Bette Davis in Jezebel (1938)


(director: William Wyler; screenwriters: from the play by Owen Davis/Clements Ripley/Abem Finkel/John Huston/Robert Buckner; cinematographer: Ernest Haller; editor: Warren Low; music: Max Steiner; cast: Bette Davis (Julie Marsden), Henry Fonda (Preston Dillard), George Brent (Buck Cantrell), Margaret Lindsay (Amy Bradford Dillard), Donald Crisp (Dr. Livingstone), Fay Bainter (Aunt Belle Massey), Richard Cromwell (Ted Dillard), Henry O’Neill (General Bogardus), Spring Byington (Mrs. Kendrick), Stymie Beard (Ti Bat), Eddie Anderson (Gros Bat), Lew Payton (Cato); Runtime: 103; MPAA Rating: NR; producers: William Wyler/Henry Blanke/Hal B. Wallis; Warner Home Video; 1938)

“It would have tasted more like lemonade than a mint julep without Bette Davis’ fiery performance.”

Reviewed by Dennis Schwartz

As the story goes, legendary actress Bette Davis was enraged at studio boss Jack Warner for not letting her go to another studio to play Scarlett O’ Hara in Gone With the Wind and this similar romantic melodrama, set in the ante-bellum New Orleans of the early 1850s, was seen as compensation for that loss. But the story doesn’t add up since GWTW came out a year later, as it seems more likely Bette was glad to get this part and couldn’t manage to do both films because of scheduling problems. In any case, Bette, already a star, credits this film as the one that propelled her into superstardom. She won an Oscar for Best Actress. William Wyler (“Wuthering Heights”/”Mrs. Miniver”/”The Letter”), who was Bette’s lover during the shoot before a falling out with the temperamental actress, ably directs from a play by Owen Davis; the team of writers include Clements Ripley, Abem Finkel, John Huston and Robert Buckner. The film is shot in black-and-white, and asks the viewer to imagine the red dress that’s a pivotal part of the story is really red.

Julie Marsden (Bette Davis), a spoiled and strong-willed southern-belle from the New Orleans of 1852 is engaged to gentleman banker Preston Dillard (Henry Fonda), and intends to go North with him when she ties the knot. While Pres is at a business meeting, Julie calls for him to join her for her dress fitting for the traditional society Lympus Ball. But he snubs her for the business meeting about railroad matters. An irate Julie defiantly chooses a red dress instead of the traditional white dress the maidens are expected to wear. Pres is dismayed at her choice but can’t talk the “Jezebel” out of it, and reluctantly escorts her to the ball after she challenges his manhood–suggesting he’s afraid to take her because he’ll have to defend her. At the ball, Julie starts to have second thoughts about her impulsive decision when she’s ostracized but Pres insists she waltz with him, and afterwards breaks their engagement. The sexually insecure Pres refuses to change his mind and leaves on a business trip North.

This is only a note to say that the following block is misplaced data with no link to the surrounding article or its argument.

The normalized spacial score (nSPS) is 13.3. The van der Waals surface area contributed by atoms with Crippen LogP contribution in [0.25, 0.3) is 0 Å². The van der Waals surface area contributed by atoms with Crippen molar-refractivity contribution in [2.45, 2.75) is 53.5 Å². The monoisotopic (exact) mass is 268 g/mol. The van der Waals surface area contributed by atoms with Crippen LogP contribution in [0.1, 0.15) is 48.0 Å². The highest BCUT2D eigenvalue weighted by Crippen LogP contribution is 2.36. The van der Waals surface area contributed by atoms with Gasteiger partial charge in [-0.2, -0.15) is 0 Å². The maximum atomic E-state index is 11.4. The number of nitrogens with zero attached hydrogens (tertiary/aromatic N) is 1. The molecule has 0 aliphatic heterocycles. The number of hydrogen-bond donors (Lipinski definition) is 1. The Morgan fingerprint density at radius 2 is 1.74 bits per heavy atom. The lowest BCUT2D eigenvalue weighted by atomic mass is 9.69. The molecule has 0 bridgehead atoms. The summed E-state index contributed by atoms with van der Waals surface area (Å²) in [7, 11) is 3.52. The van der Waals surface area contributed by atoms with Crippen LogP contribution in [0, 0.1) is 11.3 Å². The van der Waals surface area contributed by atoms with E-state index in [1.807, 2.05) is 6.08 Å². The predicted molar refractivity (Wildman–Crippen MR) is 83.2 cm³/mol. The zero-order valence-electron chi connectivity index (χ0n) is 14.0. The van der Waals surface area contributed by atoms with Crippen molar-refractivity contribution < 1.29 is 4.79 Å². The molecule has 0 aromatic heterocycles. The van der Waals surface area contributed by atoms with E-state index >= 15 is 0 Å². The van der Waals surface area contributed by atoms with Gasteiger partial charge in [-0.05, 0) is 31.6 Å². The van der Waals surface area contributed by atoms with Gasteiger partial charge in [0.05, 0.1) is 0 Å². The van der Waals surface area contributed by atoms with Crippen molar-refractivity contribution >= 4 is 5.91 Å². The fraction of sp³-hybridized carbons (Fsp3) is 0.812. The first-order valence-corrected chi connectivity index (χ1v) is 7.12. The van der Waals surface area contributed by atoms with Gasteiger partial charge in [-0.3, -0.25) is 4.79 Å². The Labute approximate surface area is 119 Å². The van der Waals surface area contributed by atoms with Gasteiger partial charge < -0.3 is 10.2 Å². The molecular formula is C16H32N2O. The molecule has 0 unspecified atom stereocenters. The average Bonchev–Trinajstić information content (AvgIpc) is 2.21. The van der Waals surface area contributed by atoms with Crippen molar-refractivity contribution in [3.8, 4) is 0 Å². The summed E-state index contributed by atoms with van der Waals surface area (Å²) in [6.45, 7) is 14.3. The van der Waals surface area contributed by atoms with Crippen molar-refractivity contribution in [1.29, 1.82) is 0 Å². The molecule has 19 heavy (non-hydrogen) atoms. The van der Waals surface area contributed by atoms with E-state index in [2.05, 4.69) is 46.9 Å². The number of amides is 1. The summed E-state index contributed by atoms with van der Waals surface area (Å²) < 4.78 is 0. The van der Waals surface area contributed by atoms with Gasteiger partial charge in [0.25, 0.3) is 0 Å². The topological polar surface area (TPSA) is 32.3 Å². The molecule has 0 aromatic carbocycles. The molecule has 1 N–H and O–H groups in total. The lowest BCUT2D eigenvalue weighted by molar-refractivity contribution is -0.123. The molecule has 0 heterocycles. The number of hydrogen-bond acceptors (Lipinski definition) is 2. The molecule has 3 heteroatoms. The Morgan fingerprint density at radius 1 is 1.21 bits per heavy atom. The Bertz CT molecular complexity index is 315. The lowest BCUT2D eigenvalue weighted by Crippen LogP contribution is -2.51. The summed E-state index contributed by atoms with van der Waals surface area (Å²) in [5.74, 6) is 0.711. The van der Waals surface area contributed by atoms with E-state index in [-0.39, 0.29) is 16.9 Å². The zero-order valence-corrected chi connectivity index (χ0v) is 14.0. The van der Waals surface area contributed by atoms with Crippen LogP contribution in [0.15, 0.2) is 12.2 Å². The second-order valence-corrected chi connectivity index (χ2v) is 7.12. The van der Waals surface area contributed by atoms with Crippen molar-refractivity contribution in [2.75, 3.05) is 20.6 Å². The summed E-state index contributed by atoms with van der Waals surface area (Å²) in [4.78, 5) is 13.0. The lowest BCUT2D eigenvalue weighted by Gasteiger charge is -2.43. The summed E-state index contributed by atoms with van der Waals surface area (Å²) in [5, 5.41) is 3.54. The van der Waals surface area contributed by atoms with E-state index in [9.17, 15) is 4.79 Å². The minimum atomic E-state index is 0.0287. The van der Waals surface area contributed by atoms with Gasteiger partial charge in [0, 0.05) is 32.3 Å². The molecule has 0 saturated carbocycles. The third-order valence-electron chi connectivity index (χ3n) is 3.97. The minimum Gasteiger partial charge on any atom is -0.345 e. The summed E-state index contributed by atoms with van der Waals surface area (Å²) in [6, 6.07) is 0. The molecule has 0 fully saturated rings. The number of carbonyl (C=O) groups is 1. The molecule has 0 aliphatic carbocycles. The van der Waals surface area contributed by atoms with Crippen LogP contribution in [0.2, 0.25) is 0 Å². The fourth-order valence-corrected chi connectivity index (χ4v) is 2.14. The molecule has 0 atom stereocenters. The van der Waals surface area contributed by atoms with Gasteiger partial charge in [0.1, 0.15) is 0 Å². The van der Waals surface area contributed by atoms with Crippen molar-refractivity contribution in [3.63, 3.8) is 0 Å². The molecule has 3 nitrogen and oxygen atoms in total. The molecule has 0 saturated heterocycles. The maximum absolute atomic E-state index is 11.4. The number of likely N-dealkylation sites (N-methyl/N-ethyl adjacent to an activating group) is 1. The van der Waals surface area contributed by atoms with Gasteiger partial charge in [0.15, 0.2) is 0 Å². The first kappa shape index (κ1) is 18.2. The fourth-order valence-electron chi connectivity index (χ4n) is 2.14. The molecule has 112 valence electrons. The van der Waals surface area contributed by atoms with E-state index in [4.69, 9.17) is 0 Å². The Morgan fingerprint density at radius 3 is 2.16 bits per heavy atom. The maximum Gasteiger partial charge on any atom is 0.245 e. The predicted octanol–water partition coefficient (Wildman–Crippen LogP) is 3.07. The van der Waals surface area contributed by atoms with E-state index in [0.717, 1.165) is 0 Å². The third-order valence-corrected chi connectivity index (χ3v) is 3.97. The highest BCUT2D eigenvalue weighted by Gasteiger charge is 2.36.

Because of the yellow fever epidemic sweeping the city, Julie refuses to go outside. She then flees the city with her guardian, Aunt Bell (Fay Bainter), to their country Halcyon plantation still expecting Pres to return and marry her. Instead Pres returns with safe Yankee wife Margaret Lindsay (Amy Bradford) and asks only that Julie accept his wife into their circle of friends. She tries to kiss Pres, but he rejects her advances. One of Julie’s suitors becomes the ardent southerner Buck Cantrell (George Brent), who argues with Pres over politics. Pres gets called back to the city on business, and Buck continues the argument over slavery with Amy. When Pres’s brother Ted (Richard Cromwell) comes to Amy’s aid, he challenges Buck to a duel and the arrangements are made through General Bogardus (Henry O’Neill). Ted kills Buck, and in turn rightfully throws the blame on Julie. In the city Pres comes down with the fever and Julie redeems herself by crossing the fever line with her slave Gros Bat (Eddie Anderson) and morphs into a self-sacrificing and contrite southern-belle as she nurses Pres, while their mutual friend Dr. Livingstone (Donald Crisp) says he’ll be taken to the lepers’ island. Julie talks Amy into letting her take her place in the colony, as she seeks redemption.

The film romanticizes the Old South as a grand old place of civility and hospitality, while at the same time casting an eye of aspersion on such a repressive society. It would have tasted more like lemonade than a mint julep without Bette Davis’ fiery performance.